Privileging the randomised controlled trial in education suggests a preoccupation with scientific measurement over research that privileges participants’ voices, especially in a feminised profession.
Governor Gavin Newsom holds a mock-up check for the first 15 Californians to be awarded US$50,000 for doing their part in getting vaccinated against COVID at the California Lottery Headquarters in Sacramento.
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Randomised controlled trials are used for drug trials. They should be used to find out of incentives to get the jab work too.
We can speed up our coronavirus response using statistics.
We are repeatedly missing opportunities to gain quality evidence to help us manage the pandemic – that’s why we need designed evaluations.
In a crisis, there’s no time to get perfect evidence. The evidence that lockdowns contain contagion and boost subsequent economic growth is persuasive.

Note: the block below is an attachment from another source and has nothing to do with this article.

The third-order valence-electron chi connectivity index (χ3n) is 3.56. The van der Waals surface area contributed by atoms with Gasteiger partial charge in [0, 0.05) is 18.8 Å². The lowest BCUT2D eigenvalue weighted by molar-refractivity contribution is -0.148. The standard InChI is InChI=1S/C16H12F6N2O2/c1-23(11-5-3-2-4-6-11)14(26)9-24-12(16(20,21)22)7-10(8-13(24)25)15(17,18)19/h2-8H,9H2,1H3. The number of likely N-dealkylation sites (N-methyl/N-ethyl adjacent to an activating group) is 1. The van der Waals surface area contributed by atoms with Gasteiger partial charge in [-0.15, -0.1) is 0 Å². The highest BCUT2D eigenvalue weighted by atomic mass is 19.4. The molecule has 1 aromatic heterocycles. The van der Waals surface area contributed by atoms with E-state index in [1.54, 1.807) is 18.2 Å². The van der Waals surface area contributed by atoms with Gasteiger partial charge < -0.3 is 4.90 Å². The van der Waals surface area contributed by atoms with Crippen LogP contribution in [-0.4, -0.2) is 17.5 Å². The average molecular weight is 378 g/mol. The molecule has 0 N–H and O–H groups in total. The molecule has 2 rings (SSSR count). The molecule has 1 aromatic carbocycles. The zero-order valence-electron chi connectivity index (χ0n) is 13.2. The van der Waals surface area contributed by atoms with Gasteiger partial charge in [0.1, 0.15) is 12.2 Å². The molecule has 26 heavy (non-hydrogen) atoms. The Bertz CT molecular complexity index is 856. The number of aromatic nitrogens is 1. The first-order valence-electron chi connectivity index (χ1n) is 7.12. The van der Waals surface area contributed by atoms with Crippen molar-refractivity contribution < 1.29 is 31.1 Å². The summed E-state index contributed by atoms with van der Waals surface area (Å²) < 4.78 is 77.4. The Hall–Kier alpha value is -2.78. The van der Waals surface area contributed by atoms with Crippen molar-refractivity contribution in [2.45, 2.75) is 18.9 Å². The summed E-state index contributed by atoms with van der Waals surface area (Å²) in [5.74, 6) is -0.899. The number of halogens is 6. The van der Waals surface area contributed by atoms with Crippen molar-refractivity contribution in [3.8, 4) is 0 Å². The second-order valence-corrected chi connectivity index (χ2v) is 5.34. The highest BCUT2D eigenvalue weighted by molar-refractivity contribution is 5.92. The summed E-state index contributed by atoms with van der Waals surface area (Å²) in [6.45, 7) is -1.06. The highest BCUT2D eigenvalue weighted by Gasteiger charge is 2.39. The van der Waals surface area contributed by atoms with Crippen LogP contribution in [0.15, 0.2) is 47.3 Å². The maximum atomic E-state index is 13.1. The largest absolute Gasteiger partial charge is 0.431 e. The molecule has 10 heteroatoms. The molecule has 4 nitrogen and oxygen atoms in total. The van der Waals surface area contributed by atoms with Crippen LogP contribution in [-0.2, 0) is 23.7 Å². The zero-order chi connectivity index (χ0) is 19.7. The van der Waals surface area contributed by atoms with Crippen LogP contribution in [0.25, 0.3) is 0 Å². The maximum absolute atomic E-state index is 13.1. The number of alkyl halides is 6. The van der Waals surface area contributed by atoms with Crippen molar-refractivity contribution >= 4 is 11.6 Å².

Little is known about what’s happening in Mozambique’s labour market, except that jobs are scarce for young people.
The 2019 Nobel Prize in economics recognises the contribution of practical experimental work to development, but the value of putting diagnosis before treatment shouldn’t be lost.
Paying students to do homework can actually improve their grades.
Research shows small financial incentives for doing maths homework can increase maths achievement. But this raises some tricky ethical questions.
Evidence isn’t always as straightforward as it might first seem.
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Brain-zapping, the curious case of the n-rays and other stories of evidence.
The Conversation, CC BY 70.4 MB (download)
You've had an x-ray before but have you had an n-ray? Of course not, because they're not real. But people used to think they were. Today, on Trust Me, I'm an Expert, we're bringing you stories on the theme of evidence.
Economist, author and MP Andrew Leigh spoke to Fiona Fidler about how we should be using randomised trials more to drive decisions and policy in public life.
So a tested medical intervention was found not to work. This should be just as big news as if it was found to be a success.
Why didn’t you hear about a recent big study on a new heart medication? Because the drug didn’t work. But that doesn’t mean the study wasn’t a success – it was.